An ecosystem model for tropical forest disturbance and selective logging
Article first published online: 10 JAN 2008
Copyright 2008 by the American Geophysical Union.
Journal of Geophysical Research: Biogeosciences (2005–2012)
Volume 113, Issue G1, March 2008
How to Cite
2008), An ecosystem model for tropical forest disturbance and selective logging, J. Geophys. Res., 113, G01002, doi:10.1029/2007JG000438., , , and (
- Issue published online: 10 JAN 2008
- Article first published online: 10 JAN 2008
- Manuscript Accepted: 6 SEP 2007
- Manuscript Revised: 21 AUG 2007
- Manuscript Received: 2 MAR 2007
- ecosystem modeling;
- selective logging;
- tropical forest disturbance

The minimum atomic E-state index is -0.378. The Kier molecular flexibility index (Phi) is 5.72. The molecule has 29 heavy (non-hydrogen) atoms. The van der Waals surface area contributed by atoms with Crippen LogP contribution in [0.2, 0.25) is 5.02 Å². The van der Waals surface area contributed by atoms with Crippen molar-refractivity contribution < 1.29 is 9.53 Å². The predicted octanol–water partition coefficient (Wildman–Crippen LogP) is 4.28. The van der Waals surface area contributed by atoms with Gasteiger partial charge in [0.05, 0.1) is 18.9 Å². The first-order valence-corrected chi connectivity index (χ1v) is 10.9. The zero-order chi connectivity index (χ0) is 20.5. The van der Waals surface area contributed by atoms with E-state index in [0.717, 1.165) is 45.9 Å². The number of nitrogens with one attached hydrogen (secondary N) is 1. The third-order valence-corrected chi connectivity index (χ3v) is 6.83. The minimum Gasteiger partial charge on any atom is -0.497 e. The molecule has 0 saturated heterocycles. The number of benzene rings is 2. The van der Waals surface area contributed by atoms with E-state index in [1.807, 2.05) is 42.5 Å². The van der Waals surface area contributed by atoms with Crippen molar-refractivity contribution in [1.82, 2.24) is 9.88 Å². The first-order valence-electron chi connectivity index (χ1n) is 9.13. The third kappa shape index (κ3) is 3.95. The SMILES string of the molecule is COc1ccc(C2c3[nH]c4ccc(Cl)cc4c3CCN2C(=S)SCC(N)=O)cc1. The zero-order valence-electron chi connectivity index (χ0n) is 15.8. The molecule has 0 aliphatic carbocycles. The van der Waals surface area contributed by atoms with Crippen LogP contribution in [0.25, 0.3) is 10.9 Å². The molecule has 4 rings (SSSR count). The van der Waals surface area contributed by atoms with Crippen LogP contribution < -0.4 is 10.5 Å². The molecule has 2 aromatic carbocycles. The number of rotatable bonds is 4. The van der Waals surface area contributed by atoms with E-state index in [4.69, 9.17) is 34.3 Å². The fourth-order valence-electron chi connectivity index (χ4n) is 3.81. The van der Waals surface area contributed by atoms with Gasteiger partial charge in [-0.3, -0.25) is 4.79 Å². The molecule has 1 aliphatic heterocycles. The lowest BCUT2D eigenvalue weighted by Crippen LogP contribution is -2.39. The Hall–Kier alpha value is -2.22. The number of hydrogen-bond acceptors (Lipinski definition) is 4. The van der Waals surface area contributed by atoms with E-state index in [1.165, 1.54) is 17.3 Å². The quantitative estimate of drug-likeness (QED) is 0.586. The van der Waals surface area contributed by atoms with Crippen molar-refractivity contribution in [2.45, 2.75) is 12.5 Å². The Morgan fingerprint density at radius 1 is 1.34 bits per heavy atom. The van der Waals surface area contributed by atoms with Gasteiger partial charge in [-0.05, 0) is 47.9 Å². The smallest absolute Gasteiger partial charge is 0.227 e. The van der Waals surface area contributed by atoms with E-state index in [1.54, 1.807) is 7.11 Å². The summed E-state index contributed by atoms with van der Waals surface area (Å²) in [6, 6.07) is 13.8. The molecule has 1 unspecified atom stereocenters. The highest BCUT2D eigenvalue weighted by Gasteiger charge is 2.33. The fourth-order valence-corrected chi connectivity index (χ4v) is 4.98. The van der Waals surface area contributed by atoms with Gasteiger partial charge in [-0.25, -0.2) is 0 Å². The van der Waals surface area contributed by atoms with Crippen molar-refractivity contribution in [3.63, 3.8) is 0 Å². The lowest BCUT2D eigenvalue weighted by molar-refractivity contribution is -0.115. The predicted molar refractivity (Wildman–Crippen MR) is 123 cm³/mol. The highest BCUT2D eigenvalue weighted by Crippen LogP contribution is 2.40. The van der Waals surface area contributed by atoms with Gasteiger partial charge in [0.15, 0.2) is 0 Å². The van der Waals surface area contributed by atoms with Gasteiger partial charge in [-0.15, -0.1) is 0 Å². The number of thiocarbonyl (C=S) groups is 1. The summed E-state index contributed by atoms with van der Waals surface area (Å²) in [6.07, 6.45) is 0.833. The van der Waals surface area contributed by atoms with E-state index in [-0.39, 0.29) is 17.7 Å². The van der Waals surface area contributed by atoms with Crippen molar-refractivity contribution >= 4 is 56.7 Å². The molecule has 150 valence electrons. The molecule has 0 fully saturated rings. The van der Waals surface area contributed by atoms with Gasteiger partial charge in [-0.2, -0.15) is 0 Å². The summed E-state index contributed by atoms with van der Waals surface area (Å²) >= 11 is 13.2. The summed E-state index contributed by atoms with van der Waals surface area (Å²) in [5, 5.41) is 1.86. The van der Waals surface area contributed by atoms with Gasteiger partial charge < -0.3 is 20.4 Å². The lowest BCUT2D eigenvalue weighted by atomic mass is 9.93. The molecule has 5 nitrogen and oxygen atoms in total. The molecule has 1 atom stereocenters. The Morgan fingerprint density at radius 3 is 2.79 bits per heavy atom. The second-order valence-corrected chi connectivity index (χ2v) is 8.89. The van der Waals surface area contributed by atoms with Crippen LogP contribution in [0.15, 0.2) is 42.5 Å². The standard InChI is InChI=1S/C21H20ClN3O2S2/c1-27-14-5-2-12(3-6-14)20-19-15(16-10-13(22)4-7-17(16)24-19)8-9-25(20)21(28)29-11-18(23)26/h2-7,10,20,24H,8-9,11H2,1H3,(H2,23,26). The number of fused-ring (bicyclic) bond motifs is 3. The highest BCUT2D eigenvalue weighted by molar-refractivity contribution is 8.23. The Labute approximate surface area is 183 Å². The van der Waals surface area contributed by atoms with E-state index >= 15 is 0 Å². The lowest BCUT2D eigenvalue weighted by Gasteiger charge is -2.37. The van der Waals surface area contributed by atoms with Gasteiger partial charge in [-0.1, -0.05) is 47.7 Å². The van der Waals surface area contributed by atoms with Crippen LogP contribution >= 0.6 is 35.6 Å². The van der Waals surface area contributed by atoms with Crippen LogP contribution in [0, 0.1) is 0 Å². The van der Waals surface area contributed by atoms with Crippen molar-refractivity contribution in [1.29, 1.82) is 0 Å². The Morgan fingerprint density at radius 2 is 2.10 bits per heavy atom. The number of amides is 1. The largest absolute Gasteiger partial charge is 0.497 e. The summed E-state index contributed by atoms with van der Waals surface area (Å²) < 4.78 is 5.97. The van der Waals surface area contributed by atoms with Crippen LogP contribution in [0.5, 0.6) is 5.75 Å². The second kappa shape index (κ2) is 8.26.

A new three-dimensional version of the Carnegie-Ames-Stanford Approach (CASA) ecosystem model (CASA-3D) was developed to simulate regional carbon cycling in tropical forest ecosystems after disturbances such as logging. CASA-3D has the following new features: (1) an alternative approach for calculating absorbed photosynthetically active radiation (APAR) using new high-resolution satellite images of forest canopy gap fraction; (2) a pulse disturbance module to modify aboveground carbon pools following forest disturbance; (3) a regrowth module that simulates changes in community composition by considering gap phase regeneration; and (4) a radiative transfer module to simulate the dynamic three-dimensional light environment above the canopy and within gaps after forest disturbance. The model was calibrated with and tested against field observations from experimental logging plots in the Large-scale Biosphere Atmosphere Experiment in Amazonia (LBA) project. The sensitivity of key model parameters was evaluated using Monte Carlo simulations, and the uncertainties in simulated NPP and respiration associated with model parameters and meteorological variables were assessed. We found that selective logging causes changes in forest architecture and composition that result in a cascading set of impacts on the carbon cycling of rainforest ecosystems. Our model sensitivity and uncertainty analyses also highlight the paramount importance of measuring changes in canopy gap fraction from satellite data, as well as canopy light-use efficiency from ecophysiological measurements, to understand the role of forest disturbance on landscape and regional carbon cycling in tropical forests. In sum, our study suggests that CASA-3D may be suitable for regional-scale applications to assess the large-scale effects of selective logging, to provide guidance for forest management, and to understand the role of forest disturbance in regional and global climate studies.